Compressor saver kit for AC

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Submitted by kcal09 on September 11, 2017 - 10:32pm

I recently had my AC serviced here in San Diego. The tech suggested I get a compressor saver kit. He stated that it will save in energy cost and cut down on premature failure of my compressor. Is this really true and is it worth $220?

Submitted by RichardJamesEsquire on September 12, 2017 - 4:50am.

Short version: not needed, overprice, uniformed/misguided/dishonest, 1 more thing to break, cheap electrical parts like to melt and potentially start fire.

A hard start kit creates a lot of additional starting torque. It's a $15 part. There's a half dozen conditions why one would be needed (some listed at bottom). But if you've never had any problems starting you don't have any of them and it's not worth $15 let alone 200.

Additional torque will get the compressor from 0 to 3450 RPM's faster. So you will use less electricity...for less than 1 second at start-up. So yes you will use less electricity. But so little less you would never be able to measure it in any practical or reasonable way.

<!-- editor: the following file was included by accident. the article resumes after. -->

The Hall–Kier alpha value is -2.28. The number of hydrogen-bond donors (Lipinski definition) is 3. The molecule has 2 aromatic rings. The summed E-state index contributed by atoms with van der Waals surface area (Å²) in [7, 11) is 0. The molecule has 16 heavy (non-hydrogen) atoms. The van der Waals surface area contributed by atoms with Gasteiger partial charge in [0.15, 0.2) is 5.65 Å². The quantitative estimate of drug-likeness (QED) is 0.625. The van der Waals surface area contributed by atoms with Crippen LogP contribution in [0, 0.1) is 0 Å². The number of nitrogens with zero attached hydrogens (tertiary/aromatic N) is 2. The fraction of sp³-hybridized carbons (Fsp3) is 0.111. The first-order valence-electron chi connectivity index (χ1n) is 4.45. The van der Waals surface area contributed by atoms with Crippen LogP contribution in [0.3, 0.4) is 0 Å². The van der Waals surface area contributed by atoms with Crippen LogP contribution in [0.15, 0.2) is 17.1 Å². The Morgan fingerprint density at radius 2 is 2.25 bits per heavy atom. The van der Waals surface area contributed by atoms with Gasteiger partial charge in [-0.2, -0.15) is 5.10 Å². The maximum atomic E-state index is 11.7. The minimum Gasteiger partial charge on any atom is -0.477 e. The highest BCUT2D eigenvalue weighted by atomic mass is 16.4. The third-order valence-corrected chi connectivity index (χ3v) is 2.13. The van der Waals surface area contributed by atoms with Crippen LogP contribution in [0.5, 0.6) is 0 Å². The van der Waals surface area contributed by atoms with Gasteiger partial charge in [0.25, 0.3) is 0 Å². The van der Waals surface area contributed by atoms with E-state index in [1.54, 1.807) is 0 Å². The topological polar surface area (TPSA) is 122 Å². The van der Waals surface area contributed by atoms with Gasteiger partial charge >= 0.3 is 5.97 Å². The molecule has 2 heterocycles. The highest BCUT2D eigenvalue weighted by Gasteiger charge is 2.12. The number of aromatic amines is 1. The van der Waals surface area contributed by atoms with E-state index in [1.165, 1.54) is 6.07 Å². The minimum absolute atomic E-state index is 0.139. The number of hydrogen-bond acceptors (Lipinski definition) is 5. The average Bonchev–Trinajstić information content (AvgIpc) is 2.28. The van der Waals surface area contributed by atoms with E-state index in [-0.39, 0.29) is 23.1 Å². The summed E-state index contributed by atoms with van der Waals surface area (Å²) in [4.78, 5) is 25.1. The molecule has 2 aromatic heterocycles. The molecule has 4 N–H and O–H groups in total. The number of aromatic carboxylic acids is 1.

As far as premature failure (whatever "premature" means) additional starting torque is good, but not really beneficial if you don't have the reasons listed.

The hard start kit is a great tool to try to break free a seized motor and get it running again. So if your motor was to seize up (locked rotor) and that extra torque then broke it free on the next start, or after it cooled off (Some huge ifs). Well it didn't really prevent anything, it just sort of repaired it and you never knew. So that's sort of true...should the motor have that one specific type of failure but not so to bad that the additional torque could overcome it.

Now if a technician ever tells you a single phase compressor (or even a fan motor in some cases) is locked rotor, ask them if they have a hard start kit on their truck and ask them if they tried it. It might save you a lot of money.

Would I add one to any and every unit, no way.

Needed when:
Low voltage, like below 198V.